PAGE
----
Conservatory Water

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Conservatory Water, facing south
File:Sailboat pond Central Park NY.JPG
Conservatory Water during a winter sunset, facing east

Conservatory Water lies in a natural hollow near Fifth Avenue in Manhattan, New York City's Central Park, centered opposite East 74th Street. To the south lies the slope of Pilgrim Hill, surveyed by John Quincy Adams Ward's bronze of The Pilgrim set among Prunus serrulata and other specimen trees, notably a globose European Hornbeam and nine species of oak, all set in rolling lawn. The result is a somewhat manicured Park landscape, planned in deferential reference to the estate plantings of the owners of the mansions that once lined this stretch of Fifth Avenue.


Conservatory Water is named for another estate-garden feature, a glass-house for tropical plants, to be entered from Fifth Avenue by a grand stair[1] that was planned in the original "Greensward" plan, 1857, but never built. Instead, where a parterre display of tender annuals had been planned, a naturalistic pond displaying water lilies was excavated. The steep bank towards Fifth Avenue was densely planted with shrubs and trees, including birch—for quick cover—and copper beech. Samuel Parsons, Calvert Vaux's assistant and partner, who was named Superintendent of Plantings, described the effect in his Landscape Gardening (1891):

The general shape of this pond was oval, with winding, irregular shores, bounded by a high bank on the east side and a great willow drooping over the north end. Rocks were disposed in the immediate banks, so as to suggest a natural formation, rather than an artificial pond. The bottom, scarcely three feet deep, was cemented tight as a cup, and the water flowed gently in at one end, and out at the other, and so through a basin and into the sewer. Eighteen inches of soil was made rich with manure and deposited over the bottom.[2]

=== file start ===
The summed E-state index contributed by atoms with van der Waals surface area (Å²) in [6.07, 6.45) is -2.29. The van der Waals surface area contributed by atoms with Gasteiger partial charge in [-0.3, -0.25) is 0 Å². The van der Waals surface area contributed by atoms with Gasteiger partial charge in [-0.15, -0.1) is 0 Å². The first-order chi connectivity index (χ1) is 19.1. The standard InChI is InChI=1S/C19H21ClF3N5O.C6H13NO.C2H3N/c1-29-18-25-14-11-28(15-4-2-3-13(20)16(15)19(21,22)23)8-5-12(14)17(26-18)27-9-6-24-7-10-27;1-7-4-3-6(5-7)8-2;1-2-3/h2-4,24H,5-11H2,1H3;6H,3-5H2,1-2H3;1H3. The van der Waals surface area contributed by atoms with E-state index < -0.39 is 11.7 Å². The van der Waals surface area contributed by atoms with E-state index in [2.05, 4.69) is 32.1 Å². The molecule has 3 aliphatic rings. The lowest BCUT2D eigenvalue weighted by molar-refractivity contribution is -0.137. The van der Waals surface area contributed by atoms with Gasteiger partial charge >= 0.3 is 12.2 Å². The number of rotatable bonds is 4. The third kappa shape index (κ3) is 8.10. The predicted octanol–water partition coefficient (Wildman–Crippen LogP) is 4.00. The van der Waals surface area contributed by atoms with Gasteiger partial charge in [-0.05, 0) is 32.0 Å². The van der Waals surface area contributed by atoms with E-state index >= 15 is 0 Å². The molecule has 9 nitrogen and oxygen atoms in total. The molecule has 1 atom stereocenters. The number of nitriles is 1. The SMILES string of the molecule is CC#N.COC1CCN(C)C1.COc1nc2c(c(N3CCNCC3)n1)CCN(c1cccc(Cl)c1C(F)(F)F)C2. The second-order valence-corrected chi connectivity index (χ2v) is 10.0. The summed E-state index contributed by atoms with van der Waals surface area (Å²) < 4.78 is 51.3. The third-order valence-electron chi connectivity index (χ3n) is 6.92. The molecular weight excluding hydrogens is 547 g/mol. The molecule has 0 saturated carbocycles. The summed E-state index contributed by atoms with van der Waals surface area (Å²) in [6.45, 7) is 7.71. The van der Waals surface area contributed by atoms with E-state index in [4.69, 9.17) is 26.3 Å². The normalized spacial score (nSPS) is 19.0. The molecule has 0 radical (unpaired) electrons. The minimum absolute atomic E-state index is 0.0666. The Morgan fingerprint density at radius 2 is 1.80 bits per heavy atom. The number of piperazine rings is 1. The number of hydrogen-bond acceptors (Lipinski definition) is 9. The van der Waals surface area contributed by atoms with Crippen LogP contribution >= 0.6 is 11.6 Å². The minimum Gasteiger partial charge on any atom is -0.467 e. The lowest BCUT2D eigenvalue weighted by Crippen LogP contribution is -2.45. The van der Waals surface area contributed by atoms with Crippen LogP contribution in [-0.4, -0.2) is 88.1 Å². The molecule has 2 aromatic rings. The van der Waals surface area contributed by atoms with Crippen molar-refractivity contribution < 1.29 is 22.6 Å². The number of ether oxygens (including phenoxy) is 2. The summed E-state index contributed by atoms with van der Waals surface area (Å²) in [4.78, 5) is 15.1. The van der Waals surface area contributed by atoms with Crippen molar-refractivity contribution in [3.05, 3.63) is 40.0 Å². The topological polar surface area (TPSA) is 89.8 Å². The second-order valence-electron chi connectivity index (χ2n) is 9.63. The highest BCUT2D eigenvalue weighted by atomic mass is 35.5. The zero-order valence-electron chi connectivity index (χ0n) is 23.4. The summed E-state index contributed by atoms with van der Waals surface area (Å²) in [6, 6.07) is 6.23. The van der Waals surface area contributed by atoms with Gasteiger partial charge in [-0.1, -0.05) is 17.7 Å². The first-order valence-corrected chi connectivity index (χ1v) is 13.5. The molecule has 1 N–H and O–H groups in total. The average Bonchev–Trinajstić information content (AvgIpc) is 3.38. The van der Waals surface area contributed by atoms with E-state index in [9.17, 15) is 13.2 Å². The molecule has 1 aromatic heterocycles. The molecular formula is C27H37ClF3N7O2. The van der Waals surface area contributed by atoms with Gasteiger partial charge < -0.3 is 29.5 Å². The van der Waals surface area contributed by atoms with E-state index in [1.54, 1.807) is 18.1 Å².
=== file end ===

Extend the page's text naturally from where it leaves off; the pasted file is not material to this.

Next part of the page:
The water was supplied from The Ramble and Lake, which impounded historic Sawkill, which once flowed through here, on its way to the East River.[3] Hardy water lilies, both European and American, were naturalised in the bottom mud and tender ones, planted in boxes, were wintered over in the park's conservatory, now the site of Conservatory Garden.

Later the naturalistic waterlily pond was reshaped as a model boat pond similar to that in the Jardin du Luxembourg, Paris. The formally shaped shallow basin set in a moulded curb of "Atlantic Blue" granite[4] is home water to a flotilla of model sailboats, made familiar in the pages of E.B. White's Stuart Little (1945) and recreated in the popular 1999 film. The Kerbs Boathouse (1954) in picnic Georgian taste houses resident model sailboats as well as the radio-controlled model yachts of the Central Park Model Yacht Club.


The waters of Conservatory Water shelter a seasonal population of unusual minute freshwater jellyfish, Craspedacusta sowerbyi. In the sculptured Beaux-Arts pediment of an upper-floor window of 927 Fifth Avenue, overlooking Conservatory Water, the Red-tailed Hawk named "Pale Male" set up a nest, under the binocular watch of the Park's numerous bird-watchers.

Bronze sculptural groups set in small terraces fronting the Water commemorate Alice in Wonderland (by José de Creeft, 1959) and Hans Christian Andersen (by Georg John Lober, 1955): see List of sculptures in Central Park.

Discreetly sited near the top of Pilgrim Hill is the white granite exedra seat commemorating Waldo Hutchins (1822–1891), a member of the original Board of Commissioners for Central Park. It was executed by the Piccirilli Brothers in 1932, with a sundial featuring a bronze sculpture by Paul Manship. Incised in the bench and paving are arced lines representing shadows on the vernal and autumnal equinoxes.


  1. Elizabeth Barlow Rogers et al. Rebuilding Central Park: A Management and Restoration plan, (MIT Press) 1987, p 124.
  2. Parsons, Landscape Gardening: Notes and Suggestions on Lawns and Lawn Planting..., (1891:251f).
  3. The former route of Saw-Kill is identified in G. E. Hill and G. E. Waring Jr, "Old wells and watercourses on the isle of Manhattan, part I" in M. W. Goodwin et al., eds., 1897. Historic New York: Being the First Series of the Half Moon Papers, quoted in Eric Sanderson 2009. Mannahatta: a natural history of New York City p. 254.
  4. The granite curb replaced crumbling concrete in 2000. (Central Park Conservancy 1998-2002).

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